In order to translate measures of relative risk, such as odds ratios or hazard ratios, to the more easily interpretable changes in absolute risk, we need baseline risks: the proportion of people in the ‘unexposed’ group who experience the outcome of interest. This will help make sense of the real magnitude of the risks reported in research and to be able to communicate its relevance to wider audiences.

Unfortunately, baseline risks are not readily obtained for case-control studies: a fairly common design in which people who have experienced the outcome are identified (the cases), and matched to some extent (say same age and sex) with people who have not experienced the outcome (the controls), and then retrospectively look at what proportion in each group had been exposed to the risk factor. This is the opposite to a prospective cohort design, in which exposed and unexposed people are followed up over a long period of time: a case-control study is quicker and more efficient for rare outcomes, but does require good historical data which is not subject to ‘recall bias’ (people who suffer a bad outcome may tend to report exposures that they have heard might be linked to their condition). …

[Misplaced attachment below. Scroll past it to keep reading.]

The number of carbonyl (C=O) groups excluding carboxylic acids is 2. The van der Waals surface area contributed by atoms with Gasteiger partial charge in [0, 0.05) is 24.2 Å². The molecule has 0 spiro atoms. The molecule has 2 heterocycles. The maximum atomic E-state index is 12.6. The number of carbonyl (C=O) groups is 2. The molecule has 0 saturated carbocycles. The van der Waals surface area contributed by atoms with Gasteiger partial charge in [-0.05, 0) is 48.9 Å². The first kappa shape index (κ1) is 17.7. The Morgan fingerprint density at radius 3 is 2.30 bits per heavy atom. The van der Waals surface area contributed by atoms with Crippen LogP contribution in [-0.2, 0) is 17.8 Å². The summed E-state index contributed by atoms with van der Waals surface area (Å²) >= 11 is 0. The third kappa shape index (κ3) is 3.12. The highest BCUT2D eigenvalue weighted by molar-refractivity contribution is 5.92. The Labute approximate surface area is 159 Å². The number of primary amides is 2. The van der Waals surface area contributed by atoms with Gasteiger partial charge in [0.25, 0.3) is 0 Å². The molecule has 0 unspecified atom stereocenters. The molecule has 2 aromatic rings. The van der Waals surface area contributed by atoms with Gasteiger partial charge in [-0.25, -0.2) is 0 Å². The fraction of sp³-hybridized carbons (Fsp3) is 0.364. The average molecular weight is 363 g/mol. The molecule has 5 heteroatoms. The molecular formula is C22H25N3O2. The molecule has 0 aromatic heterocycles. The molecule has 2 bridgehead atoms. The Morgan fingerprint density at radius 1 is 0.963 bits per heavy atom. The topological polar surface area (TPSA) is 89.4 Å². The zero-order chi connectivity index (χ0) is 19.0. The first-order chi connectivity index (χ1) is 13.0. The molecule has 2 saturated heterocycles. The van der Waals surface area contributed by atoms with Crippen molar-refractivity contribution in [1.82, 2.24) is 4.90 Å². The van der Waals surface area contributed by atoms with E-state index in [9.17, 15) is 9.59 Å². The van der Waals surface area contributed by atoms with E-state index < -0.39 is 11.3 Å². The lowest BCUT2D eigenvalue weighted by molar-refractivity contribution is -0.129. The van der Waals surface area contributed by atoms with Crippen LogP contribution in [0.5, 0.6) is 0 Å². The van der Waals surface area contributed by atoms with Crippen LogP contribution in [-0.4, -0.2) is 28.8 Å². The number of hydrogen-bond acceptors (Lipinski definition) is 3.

David Spiegelhalter

Statistician, communicator about evidence, risk, probability, chance, uncertainty, etc. Chair, Winton Centre for Risk and Evidence Communication, Cambridge.

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